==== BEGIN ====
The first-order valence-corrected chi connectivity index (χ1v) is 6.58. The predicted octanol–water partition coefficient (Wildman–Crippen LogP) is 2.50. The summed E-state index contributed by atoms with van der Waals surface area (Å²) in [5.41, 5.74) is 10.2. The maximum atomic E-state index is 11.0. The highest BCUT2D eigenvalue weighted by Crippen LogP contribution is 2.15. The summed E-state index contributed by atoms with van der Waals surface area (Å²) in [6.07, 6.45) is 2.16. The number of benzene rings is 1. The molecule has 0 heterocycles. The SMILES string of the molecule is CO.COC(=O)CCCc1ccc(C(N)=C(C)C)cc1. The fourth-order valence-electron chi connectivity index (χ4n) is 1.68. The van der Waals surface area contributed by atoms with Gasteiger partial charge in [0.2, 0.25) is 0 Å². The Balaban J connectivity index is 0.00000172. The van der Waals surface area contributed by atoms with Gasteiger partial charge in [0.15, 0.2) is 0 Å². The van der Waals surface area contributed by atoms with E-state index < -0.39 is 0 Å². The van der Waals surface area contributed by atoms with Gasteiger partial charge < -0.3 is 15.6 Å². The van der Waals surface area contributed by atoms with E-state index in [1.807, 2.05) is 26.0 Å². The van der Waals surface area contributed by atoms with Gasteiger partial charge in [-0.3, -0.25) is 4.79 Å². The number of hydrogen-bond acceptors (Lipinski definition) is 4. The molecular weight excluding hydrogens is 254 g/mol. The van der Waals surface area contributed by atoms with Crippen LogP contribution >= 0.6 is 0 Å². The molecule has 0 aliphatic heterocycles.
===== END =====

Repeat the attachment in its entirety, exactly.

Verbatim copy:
The first-order valence-corrected chi connectivity index (χ1v) is 6.58. The predicted octanol–water partition coefficient (Wildman–Crippen LogP) is 2.50. The summed E-state index contributed by atoms with van der Waals surface area (Å²) in [5.41, 5.74) is 10.2. The maximum atomic E-state index is 11.0. The highest BCUT2D eigenvalue weighted by Crippen LogP contribution is 2.15. The summed E-state index contributed by atoms with van der Waals surface area (Å²) in [6.07, 6.45) is 2.16. The number of benzene rings is 1. The molecule has 0 heterocycles. The SMILES string of the molecule is CO.COC(=O)CCCc1ccc(C(N)=C(C)C)cc1. The fourth-order valence-electron chi connectivity index (χ4n) is 1.68. The van der Waals surface area contributed by atoms with Gasteiger partial charge in [0.2, 0.25) is 0 Å². The Balaban J connectivity index is 0.00000172. The van der Waals surface area contributed by atoms with Gasteiger partial charge in [0.15, 0.2) is 0 Å². The van der Waals surface area contributed by atoms with E-state index < -0.39 is 0 Å². The van der Waals surface area contributed by atoms with Gasteiger partial charge < -0.3 is 15.6 Å². The van der Waals surface area contributed by atoms with E-state index in [1.807, 2.05) is 26.0 Å². The van der Waals surface area contributed by atoms with Gasteiger partial charge in [-0.3, -0.25) is 4.79 Å². The number of hydrogen-bond acceptors (Lipinski definition) is 4. The molecular weight excluding hydrogens is 254 g/mol. The van der Waals surface area contributed by atoms with Crippen LogP contribution >= 0.6 is 0 Å². The molecule has 0 aliphatic heterocycles.